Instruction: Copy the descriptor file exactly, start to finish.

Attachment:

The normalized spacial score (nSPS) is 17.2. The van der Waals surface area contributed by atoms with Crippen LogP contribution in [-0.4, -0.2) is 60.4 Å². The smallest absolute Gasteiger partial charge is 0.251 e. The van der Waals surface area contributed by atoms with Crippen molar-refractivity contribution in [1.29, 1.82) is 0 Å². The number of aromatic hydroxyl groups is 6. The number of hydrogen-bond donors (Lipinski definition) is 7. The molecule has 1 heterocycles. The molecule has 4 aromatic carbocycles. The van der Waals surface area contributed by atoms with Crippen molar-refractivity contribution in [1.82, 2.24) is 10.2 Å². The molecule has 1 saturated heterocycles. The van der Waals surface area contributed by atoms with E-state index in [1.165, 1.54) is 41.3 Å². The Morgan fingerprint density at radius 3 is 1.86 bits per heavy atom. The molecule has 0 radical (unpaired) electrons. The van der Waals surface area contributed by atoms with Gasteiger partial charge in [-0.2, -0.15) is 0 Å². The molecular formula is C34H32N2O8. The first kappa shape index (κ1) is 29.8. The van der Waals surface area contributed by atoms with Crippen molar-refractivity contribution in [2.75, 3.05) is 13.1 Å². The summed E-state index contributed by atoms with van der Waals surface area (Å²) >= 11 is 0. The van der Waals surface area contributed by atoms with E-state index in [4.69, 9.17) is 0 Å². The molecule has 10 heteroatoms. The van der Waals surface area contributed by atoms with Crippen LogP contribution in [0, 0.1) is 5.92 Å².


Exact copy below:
The normalized spacial score (nSPS) is 17.2. The van der Waals surface area contributed by atoms with Crippen LogP contribution in [-0.4, -0.2) is 60.4 Å². The smallest absolute Gasteiger partial charge is 0.251 e. The van der Waals surface area contributed by atoms with Crippen molar-refractivity contribution in [1.29, 1.82) is 0 Å². The number of aromatic hydroxyl groups is 6. The number of hydrogen-bond donors (Lipinski definition) is 7. The molecule has 1 heterocycles. The molecule has 4 aromatic carbocycles. The van der Waals surface area contributed by atoms with Crippen molar-refractivity contribution in [1.82, 2.24) is 10.2 Å². The molecule has 1 saturated heterocycles. The van der Waals surface area contributed by atoms with E-state index in [1.165, 1.54) is 41.3 Å². The Morgan fingerprint density at radius 3 is 1.86 bits per heavy atom. The molecule has 0 radical (unpaired) electrons. The van der Waals surface area contributed by atoms with Gasteiger partial charge in [-0.2, -0.15) is 0 Å². The molecular formula is C34H32N2O8. The first kappa shape index (κ1) is 29.8. The van der Waals surface area contributed by atoms with Crippen molar-refractivity contribution in [2.75, 3.05) is 13.1 Å². The summed E-state index contributed by atoms with van der Waals surface area (Å²) >= 11 is 0. The van der Waals surface area contributed by atoms with E-state index in [4.69, 9.17) is 0 Å². The molecule has 10 heteroatoms. The van der Waals surface area contributed by atoms with Crippen LogP contribution in [0, 0.1) is 5.92 Å².